“Our Protokollstrecke is very complicated and that is what distinguishes it,” rejoices Dr. Albayrak every time he has a glance at “his” project from his window in the DAI Laboratory on the 15th floor of the former Telefunken building: A 2.5 mile, six-lane thoroughfare that virtually connects his office to the Brandenburg Gate, passing through numerous parks on either side. It is not only the view of the “project owners” that this “is one of the most demanding stretches in the world.” Yet - with an emphasis on growth - work continues. For Dr. Albayrak, one thing is certain: “Automated driving will be an everyday occurrence for us in 10 years at the latest.” The expert expects demand for fully or at least partially automated vehicles will grow substantially in the coming years. “On the one hand, society is getting older and older,” Dr. Albayrak said. On the other hand, there are many of today’s youth who would very consciously forego a driver’s license and a car of their own because they can get almost anywhere in the city with a bicycle or public transportation. Even they would be potentially interested in a self-driving car. The market is there. The next step would be to run the test route from Nürnberger Strasse along Kurfürstendamm to Adenauerplatz, then to Charlottenburg Castle and back to Ernst-Reuter-Platz to over various segments such as residential, shopping and office areas. By 2021, Dr. Albayrak and his team, along with partners such as the Fraunhofer Institute, ADAC, BVG, VW, IHV, and T-Systems hope to expand the test route to around 10 miles. However, to do this, additional information sources well beyond the basic sensor equipment on today’s new cars are needed. For one to train cars for autonomous driving. Second, tens of thousands of sensors are needed along the routes to increase the visibility of self-driving cars through digitized and intelligent roads. “For everything to be able to communicate with everything else,” summarized Dr. Albayrak, “requires the standardization or a wide array of protocols and the use of suitably powerful software stacks, among other things.”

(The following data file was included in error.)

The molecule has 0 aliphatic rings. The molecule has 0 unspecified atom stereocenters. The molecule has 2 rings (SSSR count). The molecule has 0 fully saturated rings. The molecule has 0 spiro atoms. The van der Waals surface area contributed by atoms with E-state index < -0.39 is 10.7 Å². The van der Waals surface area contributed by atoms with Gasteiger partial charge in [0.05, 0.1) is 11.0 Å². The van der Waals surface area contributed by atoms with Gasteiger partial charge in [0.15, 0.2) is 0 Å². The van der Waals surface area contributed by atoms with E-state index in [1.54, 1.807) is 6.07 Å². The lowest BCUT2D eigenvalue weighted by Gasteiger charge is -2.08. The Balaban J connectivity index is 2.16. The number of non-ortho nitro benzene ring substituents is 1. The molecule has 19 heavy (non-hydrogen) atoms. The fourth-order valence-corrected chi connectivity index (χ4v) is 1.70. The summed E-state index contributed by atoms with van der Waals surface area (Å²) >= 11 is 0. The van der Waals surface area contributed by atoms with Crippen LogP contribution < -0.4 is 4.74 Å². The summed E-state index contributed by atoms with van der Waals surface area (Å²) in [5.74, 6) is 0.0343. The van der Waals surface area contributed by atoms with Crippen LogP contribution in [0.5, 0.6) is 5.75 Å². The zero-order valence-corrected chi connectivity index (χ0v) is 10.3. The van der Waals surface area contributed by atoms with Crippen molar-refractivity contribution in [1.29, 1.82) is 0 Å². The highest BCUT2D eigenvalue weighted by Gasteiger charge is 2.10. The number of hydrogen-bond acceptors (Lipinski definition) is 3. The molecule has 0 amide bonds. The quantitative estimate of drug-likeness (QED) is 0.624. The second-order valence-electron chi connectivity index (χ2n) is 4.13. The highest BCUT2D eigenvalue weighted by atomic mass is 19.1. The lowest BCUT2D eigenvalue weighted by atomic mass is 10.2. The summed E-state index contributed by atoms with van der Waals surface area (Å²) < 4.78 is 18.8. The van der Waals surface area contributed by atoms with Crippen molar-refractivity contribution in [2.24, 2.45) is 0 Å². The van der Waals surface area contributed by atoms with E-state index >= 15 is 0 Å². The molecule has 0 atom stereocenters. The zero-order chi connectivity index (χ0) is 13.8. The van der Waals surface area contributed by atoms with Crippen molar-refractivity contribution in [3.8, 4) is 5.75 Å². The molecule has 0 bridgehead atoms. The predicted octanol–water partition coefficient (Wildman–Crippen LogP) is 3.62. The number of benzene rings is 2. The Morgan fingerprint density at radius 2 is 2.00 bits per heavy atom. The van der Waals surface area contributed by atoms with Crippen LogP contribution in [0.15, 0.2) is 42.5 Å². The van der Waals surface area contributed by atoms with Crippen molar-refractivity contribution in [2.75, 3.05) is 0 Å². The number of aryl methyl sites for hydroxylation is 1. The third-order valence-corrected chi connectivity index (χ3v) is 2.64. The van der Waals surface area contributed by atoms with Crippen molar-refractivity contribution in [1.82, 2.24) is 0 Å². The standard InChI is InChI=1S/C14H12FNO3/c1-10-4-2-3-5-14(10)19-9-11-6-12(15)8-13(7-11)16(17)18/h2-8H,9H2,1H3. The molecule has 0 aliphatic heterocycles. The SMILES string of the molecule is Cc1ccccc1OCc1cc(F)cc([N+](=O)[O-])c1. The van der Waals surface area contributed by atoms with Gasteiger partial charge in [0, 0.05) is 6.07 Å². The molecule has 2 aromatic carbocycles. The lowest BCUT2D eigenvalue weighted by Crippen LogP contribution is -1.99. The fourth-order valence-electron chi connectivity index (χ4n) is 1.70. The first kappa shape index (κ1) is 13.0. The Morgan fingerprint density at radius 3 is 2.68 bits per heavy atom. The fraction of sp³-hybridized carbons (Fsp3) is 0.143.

Research with on-road tests

At this time of day, Mall makes it through the occasionally seven-cane traffic circle of the Great Star without issue. A quick stop at Café Viktoria to get a latte to go? Even today, the cameras along the route help the largely self-driving cars of DAI Laboratory find a parking space. Using algorithms, the system can determine and promptly notify the vehicle where a parking space is available. The cars themselves use both their own cameras as well as sonar and IR technologies (impulse response), and laser scanners to optically gauge distance and speed as well as remotely measure atmospheric pressure. Instead of radio waves like radar, the LIDAR system in cars uses laser beams. In an on-board unit (OBU) in Mall’s car, all data from external and internal information sources is compiled to reliably steer the vehicle along the most sensible, energy-saving, and safest route as traffic increases. As Mall can make out the Brandenburg Gate while driving by the Berlin Wall Memorial and the Soviet War Memorial, all vehicle, traffic, and environment information from his route converges 1.9 miles behind him - as it has been doing since the start of his journey - in a cloud. Essentially like a digital twin of what Mall’s car is “experiencing” outside in real traffic. And not only that: at DAI Laboratory, data center-based future technologies for improving traffic flow are being developed to conserve the environment and create value.
Prof. Dr. Sahin Albayrak, head of the DAI-Labor in Berlin
With the DAI Labor in Berlin, Prof. Dr. Sahin Albayrak heads one of the world's leading research institutes in the field of agent technology.